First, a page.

Does my plant have an illness?
Plants can get ill, just like us. It is important for you to spend some time identifying what is wrong when you notice your plant friend not quite looking her best. Most illnesses, when untreated, will lead to your plants demise which we want to prevent, of course. The best thing to do is to check for any issues regularly. Be sure to check under the leaves, that's where things frequently start. If you notice any white or black spots its often trouble!
Want to know what common illnesses to look for? We've compiled a list for you below:
Mealy bugs are a nasty pest that can show up on just about any houseplant. The mealybug got its name from the white, wooly secretion that the females produce. If you see white, woolly balls or dots on your houseplant, this is often a sign that your green amigo has been infected with mealy bugs. The texture appears on your plant as white fluff and the bugs themselves are white with stripes down their back and tiny white legs. Unfortunately, this pest is very difficult to combat as it can withstand temperature of -40°C, but that’s not to say they are impossible to control.
The whitefly is one of the few insect diseases that can be clearly seen with the naked eye. After pupation as a larva, they change into small white flies of about 1mm - 3mm in size. These whiteflies can mainly be seen on the top of the plant, or on new growth or young leaves. If there are a large amount of whiteflies on your plant you will see a white cloud rising from the plant when you shake it! Partly for this reason, the whitefly is a well-recognized houseplant disease.
Thrips are tiny creatures that are almost invisible to the naked eye. Without a magnifying glass, they look like tiny black stripes or dots on the blade. Thrips are a much-feared pest among growers as they are very difficult to combat in greenhouses, much different than if you have them in your home. Even though the damage to the plant is often not too bad, they aren’t pleasant to have around because these insects have wings, which means they can spread fairly quickly to other plants. It’s important that a thrip infection is controlled as quickly as possible, to stop their spread.
Spider mites do not officially belong to the insect family, but are rather a distant cousin of the spider. If you look at a spider mite under a microscope, you will see small spiders crawling around on your plant. The tricky part about spider mites is that you can hardly see them with the naked eye and when you can see them, they look like a very small white, yellow or brown dot. It can often be overlooked as residue from the plant. It is often the damage to the plant that indicates that there is a spider mite on the plant. Fortunately, this disease can be treated well and there are several things you can do about it.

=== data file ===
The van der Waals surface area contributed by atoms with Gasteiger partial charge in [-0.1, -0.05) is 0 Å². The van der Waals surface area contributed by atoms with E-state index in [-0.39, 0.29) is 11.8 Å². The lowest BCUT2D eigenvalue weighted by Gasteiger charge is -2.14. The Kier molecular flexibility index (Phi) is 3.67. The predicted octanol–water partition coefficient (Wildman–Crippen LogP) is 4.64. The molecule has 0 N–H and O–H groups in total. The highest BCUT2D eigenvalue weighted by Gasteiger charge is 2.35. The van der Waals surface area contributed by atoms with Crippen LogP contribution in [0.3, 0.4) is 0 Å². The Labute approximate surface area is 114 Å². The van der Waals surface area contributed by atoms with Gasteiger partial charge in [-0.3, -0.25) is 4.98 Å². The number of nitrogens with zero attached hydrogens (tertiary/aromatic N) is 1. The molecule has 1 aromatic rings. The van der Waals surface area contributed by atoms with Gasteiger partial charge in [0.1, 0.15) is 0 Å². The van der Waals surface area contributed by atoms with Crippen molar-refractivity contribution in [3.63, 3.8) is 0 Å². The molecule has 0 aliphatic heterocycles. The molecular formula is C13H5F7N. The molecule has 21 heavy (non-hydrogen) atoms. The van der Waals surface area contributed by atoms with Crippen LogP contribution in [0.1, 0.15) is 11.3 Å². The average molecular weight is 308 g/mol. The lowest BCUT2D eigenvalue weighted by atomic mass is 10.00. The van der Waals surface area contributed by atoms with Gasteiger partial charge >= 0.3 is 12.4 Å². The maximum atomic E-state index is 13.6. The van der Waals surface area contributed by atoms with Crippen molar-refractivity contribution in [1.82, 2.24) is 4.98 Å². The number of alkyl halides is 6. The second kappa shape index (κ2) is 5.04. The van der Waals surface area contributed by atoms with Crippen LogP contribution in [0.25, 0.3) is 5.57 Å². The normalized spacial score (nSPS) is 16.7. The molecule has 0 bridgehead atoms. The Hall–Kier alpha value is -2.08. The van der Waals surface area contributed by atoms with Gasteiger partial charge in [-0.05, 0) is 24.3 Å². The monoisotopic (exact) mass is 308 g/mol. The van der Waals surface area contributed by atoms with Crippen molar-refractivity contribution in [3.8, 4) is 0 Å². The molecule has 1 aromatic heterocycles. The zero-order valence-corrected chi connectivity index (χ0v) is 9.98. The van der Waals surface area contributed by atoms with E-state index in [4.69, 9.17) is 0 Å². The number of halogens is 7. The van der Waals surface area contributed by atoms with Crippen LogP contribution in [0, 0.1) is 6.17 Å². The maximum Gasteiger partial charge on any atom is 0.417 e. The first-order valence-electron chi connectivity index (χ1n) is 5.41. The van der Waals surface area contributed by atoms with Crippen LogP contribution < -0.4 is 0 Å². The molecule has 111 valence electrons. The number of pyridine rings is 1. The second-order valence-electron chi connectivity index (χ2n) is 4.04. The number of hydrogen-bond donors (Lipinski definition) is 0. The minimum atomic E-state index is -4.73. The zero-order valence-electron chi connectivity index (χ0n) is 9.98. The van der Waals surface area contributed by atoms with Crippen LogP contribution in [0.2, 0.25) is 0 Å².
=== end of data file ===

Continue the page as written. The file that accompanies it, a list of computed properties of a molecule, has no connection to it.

Aphids are a soft-bodied insect.They don’t typically feed on tropical houseplants, but are more drawn to sappy food crops, such as garden plants like beans, cabbage, cucumber, potato, pumpkin, squash, and tomato. Aphids are born without wings, so when you see one that is winged up and ready to fly, it’s likely because the colony of aphids got too big and they are looking for another plant to feed on.
HARD INSECT SCALE
Hard insect scale is also a common pest in plants, and a pesky one at that! They are related to the aphid, but unfortunately, much harder to control. This insect has a wax shield around its body (not too surprising given the name). This shield is not attached to the body, instead you can lift the shield and underneath you will find the louse itself. Because this outer-layer shield protects the lice inside from pesticides, scale is one of the more difficult insect infestations to treat amongst houseplants.
SOFT INSECT SCALE
Similar to hard insect scale and the aphid, soft insect scale is also a common type of houseplant illness. Soft insect scale is a sap-sucking insect that feeds on your houseplants, if infected. The difference between hard and soft insect scale lies in its shell or shield. The shield of a soft insect scale is firmly attached to the louse, and cannot be removed from the body, as opposed to hard insect scale that can be detached.